Cairo, officials say, is fully aware that it will take the Biden administration time to get round to examining the issue. In the meantime, Egypt must do what it can to get the US, the EU and other international players to want to help.
To this end, say officials, Cairo agreed, despite its concerns, to back reconciliation with Qatar and end three years of boycott.
Egypt has also been working with Jordan, Germany, and France to restart direct Palestinian-Israeli negotiations, hopefully as soon as a new Israeli government is in place by the end of March or early April.
This week Egypt’s foreign minister spoke with both his Palestinian and Israeli counterparts ahead of hosting a meeting between the foreign ministers of Jordan, Germany, and France which will discuss what needs to be done in order to bring the Israeli and Palestinian foreign ministers together in Cairo sometime soon.
By working with its European allies to re-open the long-closed door to the Middle East peace process Cairo hopes to secure the support not only of the EU but also the Biden administration.
In tandem with this strategy, Cairo is investing enormous energy in facilitating an agreement to bridge the rifts that have divided Palestinian factions for over a decade. Egypt has already managed to consolidate its relations with Palestinian leader Mahmoud Abbas and is now considering options to strengthen ties with the leaders of Hamas and other Palestinian factions.
Egypt has also opened up towards the internationally recognised government in Libya, tilting away from five years of support for the leaders of the self-styled Libyan National Army.
According to government officials, this spring’s announcement of diplomatic postings is expected to include an ambassador to Libya, stationed in Tripoli and accredited by the government of Fayez Al-Sarraj, and a new ambassador to Qatar.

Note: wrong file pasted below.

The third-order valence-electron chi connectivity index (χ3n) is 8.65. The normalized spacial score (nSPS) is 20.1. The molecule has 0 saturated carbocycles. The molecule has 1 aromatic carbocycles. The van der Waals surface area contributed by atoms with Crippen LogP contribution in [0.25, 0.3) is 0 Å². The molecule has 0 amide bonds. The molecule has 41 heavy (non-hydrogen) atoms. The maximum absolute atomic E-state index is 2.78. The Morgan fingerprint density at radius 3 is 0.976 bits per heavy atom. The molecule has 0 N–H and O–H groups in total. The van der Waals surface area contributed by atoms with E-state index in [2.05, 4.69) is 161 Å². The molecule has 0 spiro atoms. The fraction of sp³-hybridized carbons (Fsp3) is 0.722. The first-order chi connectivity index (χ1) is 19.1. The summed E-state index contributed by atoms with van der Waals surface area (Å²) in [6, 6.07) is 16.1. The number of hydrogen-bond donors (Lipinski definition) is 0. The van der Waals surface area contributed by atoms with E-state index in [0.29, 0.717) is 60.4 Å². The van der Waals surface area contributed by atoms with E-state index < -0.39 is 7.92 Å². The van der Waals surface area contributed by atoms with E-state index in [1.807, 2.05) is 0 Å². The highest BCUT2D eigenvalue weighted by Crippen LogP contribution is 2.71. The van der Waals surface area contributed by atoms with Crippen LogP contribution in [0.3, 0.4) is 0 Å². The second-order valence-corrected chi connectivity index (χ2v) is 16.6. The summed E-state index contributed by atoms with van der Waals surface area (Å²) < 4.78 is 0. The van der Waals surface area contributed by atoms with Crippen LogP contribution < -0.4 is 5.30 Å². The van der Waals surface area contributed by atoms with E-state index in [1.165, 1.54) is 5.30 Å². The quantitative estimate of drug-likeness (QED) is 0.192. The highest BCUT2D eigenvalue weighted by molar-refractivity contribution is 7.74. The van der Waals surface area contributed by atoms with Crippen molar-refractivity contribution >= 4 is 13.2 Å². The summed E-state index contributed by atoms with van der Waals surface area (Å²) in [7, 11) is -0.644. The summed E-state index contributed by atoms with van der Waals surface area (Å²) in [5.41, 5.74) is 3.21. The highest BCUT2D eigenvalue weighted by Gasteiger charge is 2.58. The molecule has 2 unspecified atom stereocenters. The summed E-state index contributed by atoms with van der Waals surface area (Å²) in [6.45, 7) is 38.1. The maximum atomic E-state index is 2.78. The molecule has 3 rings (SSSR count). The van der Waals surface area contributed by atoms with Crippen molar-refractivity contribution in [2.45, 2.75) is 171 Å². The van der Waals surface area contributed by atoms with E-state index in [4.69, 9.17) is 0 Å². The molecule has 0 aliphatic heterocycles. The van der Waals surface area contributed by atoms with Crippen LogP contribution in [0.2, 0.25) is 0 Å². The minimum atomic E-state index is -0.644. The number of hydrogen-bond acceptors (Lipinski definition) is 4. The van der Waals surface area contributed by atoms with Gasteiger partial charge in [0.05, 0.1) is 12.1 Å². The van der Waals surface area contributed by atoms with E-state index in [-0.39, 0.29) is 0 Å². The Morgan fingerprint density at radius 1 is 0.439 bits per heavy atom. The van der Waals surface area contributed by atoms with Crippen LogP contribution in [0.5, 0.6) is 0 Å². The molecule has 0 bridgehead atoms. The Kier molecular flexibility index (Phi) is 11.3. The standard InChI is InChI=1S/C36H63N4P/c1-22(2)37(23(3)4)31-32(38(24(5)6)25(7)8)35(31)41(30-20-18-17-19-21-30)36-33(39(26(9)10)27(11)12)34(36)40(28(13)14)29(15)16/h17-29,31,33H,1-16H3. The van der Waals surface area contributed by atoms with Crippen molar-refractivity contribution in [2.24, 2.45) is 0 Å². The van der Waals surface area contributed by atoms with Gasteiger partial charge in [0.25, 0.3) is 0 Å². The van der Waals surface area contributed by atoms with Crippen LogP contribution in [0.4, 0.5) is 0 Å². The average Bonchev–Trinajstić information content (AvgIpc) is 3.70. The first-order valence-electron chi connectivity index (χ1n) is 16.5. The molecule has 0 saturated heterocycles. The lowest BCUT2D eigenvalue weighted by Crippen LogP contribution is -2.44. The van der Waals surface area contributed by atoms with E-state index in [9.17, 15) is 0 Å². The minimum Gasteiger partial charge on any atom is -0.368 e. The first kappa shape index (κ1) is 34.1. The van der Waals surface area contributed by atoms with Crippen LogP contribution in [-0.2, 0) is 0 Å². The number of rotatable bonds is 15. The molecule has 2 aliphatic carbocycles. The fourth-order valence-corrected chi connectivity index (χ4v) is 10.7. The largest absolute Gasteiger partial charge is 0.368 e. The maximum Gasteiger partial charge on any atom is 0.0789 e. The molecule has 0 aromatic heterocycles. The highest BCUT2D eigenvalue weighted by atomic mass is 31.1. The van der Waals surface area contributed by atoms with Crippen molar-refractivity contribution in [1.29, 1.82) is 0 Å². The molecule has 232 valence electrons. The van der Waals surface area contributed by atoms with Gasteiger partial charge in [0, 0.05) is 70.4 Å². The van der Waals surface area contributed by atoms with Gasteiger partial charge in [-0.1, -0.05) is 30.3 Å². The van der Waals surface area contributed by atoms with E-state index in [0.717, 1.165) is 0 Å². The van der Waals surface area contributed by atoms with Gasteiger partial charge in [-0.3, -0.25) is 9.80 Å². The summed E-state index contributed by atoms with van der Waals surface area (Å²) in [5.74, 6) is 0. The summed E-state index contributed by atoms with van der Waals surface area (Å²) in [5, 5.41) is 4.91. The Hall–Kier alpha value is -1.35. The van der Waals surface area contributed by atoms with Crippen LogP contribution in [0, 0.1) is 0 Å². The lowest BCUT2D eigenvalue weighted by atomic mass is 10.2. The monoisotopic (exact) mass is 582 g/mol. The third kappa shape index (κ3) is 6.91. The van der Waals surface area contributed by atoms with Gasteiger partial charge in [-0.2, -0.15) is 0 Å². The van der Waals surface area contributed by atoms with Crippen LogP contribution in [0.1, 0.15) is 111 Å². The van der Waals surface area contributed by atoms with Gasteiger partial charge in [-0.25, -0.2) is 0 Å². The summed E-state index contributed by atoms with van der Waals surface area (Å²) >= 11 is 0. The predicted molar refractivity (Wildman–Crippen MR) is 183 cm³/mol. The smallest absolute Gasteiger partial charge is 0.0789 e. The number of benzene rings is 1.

Ayman Abdel-Wahab, a senior analyst at Al-Ahram Centre for Political and Strategic Studies, stresses that “Egypt really needs strong international support, not just a few gestures here and there, to get Ethiopia to stop going round in circles without ever reaching a deal.”
“Ethiopia has never faced serious pressure to work towards a deal and this has resulted in the lurch from one deadlock to another,” he says.
Abdel-Wahab argues Cairo’s most realistic option now is to attempt to secure sufficient international support to push Ethiopia into working for a fair deal. “Time is not on our side. Ethiopia is not only poised for a second filling and a start to the operation of GERD but is about to start building a second dam,” he says.
According to Abdel-Wahab, “it is a total waste of time” to begin to consider, as some parties have suggested, unfeasible projects like diverting the River Congo, or using the Jonglei Canal to divert water through vast wetlands of South Sudan, to deliver more water to Sudan and Egypt.
“These are projects with enormous technical challenges and would require the agreement of several Nile Basin states. They will also be eye-wateringly expensive. We need to stay focused. We need a fair and legally binding deal with Ethiopia and we need to secure international support for this. The more we make ourselves seen and heard the more likely we will get the backing we need.”
*A version of this article appears in print in the 14 January, 2021 edition of Al-Ahram Weekly.